Sarah Jarosz (photo:
Sarah Jarosz (photo:


I once had the distinct pleasure of witnessing Jewel get kicked out of a bar at which she would soon perform.

No, the incident wasn’t satisfying because the then-underage singer was in any way annoying (that would come later), but because it confirmed just how quickly her appeal had grown.

Today, Sarah Jarosz is in much the same situation. Having turned 20 last month, the singer-songwriter and multi-instrumentalist already is headlining Seattle’s 21-and-up Tractor Tavern; she appears Sunday, June 12, at the venerable roots-music venue.

Jarosz made a Northwest connection on her first album, the ’09 (she’d recently graduated from high school in Texas) “Song Up in Her Head,” with her compelling cover of the Decemberists murder ballad “Shankill Butchers.”

Now a student at the New England Conservatory, she’s created a heady followup, “Follow Me Down” (Sugar Hill Records). Jarosz’ delicate playing (on mandolin, guitar and clawhammer banjo, among others) and warm vocals recall Alison Krauss and Union Station, the renewed bluegrass sound of Nickel Creek and even The Beatles (her “Norwegian Wood”-y “Here Nor There”); the topflight backing includes fellow mandolinist Chris Thile, former Nickel Creeker and current Punch Brother, and members of Union Station.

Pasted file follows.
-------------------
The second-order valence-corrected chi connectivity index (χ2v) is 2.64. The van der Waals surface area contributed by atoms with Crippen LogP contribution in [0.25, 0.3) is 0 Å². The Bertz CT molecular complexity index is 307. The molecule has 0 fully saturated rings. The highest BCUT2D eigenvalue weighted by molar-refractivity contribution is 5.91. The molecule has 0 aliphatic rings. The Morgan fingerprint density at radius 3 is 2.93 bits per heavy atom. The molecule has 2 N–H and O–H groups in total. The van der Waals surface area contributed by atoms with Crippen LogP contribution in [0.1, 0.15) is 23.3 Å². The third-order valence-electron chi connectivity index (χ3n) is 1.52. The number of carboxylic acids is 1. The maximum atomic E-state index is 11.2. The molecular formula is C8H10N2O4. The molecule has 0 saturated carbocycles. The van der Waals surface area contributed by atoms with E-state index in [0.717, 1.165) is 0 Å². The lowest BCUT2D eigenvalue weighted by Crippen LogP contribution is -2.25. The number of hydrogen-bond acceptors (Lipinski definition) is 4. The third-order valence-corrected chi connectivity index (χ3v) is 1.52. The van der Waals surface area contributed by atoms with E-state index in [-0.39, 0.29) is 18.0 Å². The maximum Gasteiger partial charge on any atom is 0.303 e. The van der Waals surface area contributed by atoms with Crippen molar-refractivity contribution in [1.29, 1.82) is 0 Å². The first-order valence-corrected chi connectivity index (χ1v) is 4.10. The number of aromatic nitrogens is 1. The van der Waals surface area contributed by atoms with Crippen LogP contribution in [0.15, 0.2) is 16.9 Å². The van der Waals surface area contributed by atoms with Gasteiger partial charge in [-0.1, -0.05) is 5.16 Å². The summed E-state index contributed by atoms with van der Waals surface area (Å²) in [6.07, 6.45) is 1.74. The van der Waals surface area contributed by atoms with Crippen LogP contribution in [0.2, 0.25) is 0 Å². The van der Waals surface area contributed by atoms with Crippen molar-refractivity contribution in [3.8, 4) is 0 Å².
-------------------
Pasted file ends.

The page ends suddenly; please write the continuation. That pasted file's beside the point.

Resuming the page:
And speaking of Northwest connections: “Since the very first day of my collaboration with Rosanne Cash,” longtime producer and onetime husband Rodney Crowell writes at the beginning of his liner notes to the just-released “The Essential Rosanne Cash” (Legacy Recordings), “I’ve been held in thrall by the sound of her voice, (whose) tonality, projected three-and-a-half decades into the future, still puts me in mind of the rain-soaked timberlands of the Pacific Northwest.”

Perhaps that’s why Cash chose Seattle’s Moore Theatre a year ago to preview her most recent album of new (OK, old) material, “The List,” for NPR. (Or perhaps not.)

To make a long story (and album; it’s a two-CD set) short, “Essential” is just that. It tracks the wonderful singer-songwriter from her Germany-only ’78 debut album to “The List,” whose, well, essential songs, including “Sea of Love” (a duet with Bruce Springsteen) and Mickey Newbury’s “Sweet Memories” (featuring Chris Thile), were all suggested long ago by her dad, Johnny Cash.

(EDITOR’S NOTE: Mike Toombs is a frequent contributor to Read his previous story on Rosanne Cash here.)

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